Understanding the Tour de France and why the Tour captivates such an enormous audience requires an explanation of some basic terms and Tour de France rules and regulations.
First on the agenda in understanding the Tour de France is learning the difference between sprinters and climbers and other team roles. Within each nine-member team there is a team leader who is considered the contender for winning the race. Sprinters are strong cyclists who specialize in the winning the secondary race of the Tour known as the Point Competition. The cyclist who accumulates the most points for sprints wears the green jersey. The domestique are riders who protect the leader by blocking the wind, stopping breakaways, and fetching food and water for the team. Climbing specialists focus on winning the Mountains Competition and the polka dot jersey.
Photo by: FOTOLOO
Of course, becoming familiar with the yellow jersey (maillot jaune) and what it signifies is a crucial element to understanding the Tour de France. Each day, the rider with the lowest accumulated time over the day's stages is honored with wearing the prestigious yellow jersey, identifying him as the overall Tour leader. The lowest accumulated time is technically known as GC or General Classification. On the last day, the cyclist who crosses the finish line with the lowest GC is declared winner of the Tour de France.
The next item of business in understanding the Tour de France is learning how the scoring system works and knowing what the various 'stages' are. The race is divided into stages, each of which features a certain type of terrain (i.e. flats, hills and mountains, sprints). The first cyclist to cross the finish line in any given race wins that stage. The "prologue" is a short, individually timed trial which takes place before the official race begins in order to determine the starting positions for the first stage. There are also "individual time trials," wherein each cyclist races alone to achieve the fastest time over the stage, and "team time trials" (TTT), referring to races involving only the nine team members. The team time is recorded when the fifth team member crosses the finish line.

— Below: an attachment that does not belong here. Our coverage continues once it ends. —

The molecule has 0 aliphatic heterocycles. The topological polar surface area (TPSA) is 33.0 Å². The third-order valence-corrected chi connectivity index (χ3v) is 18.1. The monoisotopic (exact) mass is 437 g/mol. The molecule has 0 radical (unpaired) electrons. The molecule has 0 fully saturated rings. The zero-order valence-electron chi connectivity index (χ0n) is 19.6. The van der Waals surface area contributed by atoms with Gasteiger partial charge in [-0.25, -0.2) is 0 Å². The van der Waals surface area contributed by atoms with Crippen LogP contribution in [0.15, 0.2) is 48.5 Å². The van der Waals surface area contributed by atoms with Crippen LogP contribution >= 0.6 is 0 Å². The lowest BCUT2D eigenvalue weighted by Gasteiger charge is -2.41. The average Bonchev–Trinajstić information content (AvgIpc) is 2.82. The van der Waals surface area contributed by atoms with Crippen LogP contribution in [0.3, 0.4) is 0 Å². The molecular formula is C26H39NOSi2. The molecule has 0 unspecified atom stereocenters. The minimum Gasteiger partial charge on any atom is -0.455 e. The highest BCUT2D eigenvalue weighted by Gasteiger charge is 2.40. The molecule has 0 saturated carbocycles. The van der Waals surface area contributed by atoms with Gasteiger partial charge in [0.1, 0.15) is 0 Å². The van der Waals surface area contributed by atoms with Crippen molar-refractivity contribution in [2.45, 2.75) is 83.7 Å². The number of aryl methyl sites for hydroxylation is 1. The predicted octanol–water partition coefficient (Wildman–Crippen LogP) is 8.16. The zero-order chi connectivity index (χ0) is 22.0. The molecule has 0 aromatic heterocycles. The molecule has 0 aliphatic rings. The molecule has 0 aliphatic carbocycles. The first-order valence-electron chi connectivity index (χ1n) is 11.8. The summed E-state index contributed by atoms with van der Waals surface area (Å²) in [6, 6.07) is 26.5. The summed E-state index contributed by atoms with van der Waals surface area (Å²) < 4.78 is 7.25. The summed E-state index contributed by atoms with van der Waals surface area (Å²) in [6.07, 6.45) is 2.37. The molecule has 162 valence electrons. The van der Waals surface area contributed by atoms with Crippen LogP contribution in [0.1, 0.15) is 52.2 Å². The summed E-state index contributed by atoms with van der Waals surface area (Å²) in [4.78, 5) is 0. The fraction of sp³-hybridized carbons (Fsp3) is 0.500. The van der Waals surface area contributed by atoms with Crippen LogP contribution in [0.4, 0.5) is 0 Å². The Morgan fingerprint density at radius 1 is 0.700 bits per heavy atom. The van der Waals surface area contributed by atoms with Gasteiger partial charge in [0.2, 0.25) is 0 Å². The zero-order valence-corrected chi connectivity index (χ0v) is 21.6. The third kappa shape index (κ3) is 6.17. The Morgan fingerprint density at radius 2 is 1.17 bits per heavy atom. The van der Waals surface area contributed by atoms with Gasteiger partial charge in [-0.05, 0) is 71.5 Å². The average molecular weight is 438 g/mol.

Having trouble understanding the Tour de France and terms such as "peloton" and "breakways"? Have no fear; help is here!
Peloton: Cyclists form a peloton, or a large group of racers, in order to maximize the efficiency of the team. For example, cyclists in a peloton attempt to reduce wind resistance by "drafting" off other racers. Since leading the peloton is extremely draining, team members take turns in the lead.
Breakaways: Breakaways and chases are exciting components of the Tour de France. A breakaway is when a few cyclists go ahead of the pack in an attempt to hold on to a lead and win the stage or sprint. However members of an opposing peloton can chase them down before they reach their goal. In the past, an efficient peloton has been known to upset major breakaway leads.
Finishes: Assuming no breakaways, a peloton will "bunch sprint" at the end of a stage or "lead out," wherein sprinters draft behind a teammate to put him in position to win just before the finish line. To prevent dangerous pileups on final sprints, all cyclists who finish within one bike length of the team are given the time of the first racer.
Stage Wins: Not all riders are contenders for the Tour de France title, however it is considered highly prestigious to win a stage of the race. Furthermore, winners of intermediate sprints and single stage wins achieve 'bonus' time reductions for the top finishers, which can ultimately determine who wears the yellow jersey at the end of the day.
For more information on understanding the Tour de France, pick up a Tour de France guidebook or go online where you should be able to find many facts, figures, and items of trivia about the world's most popular cycling event.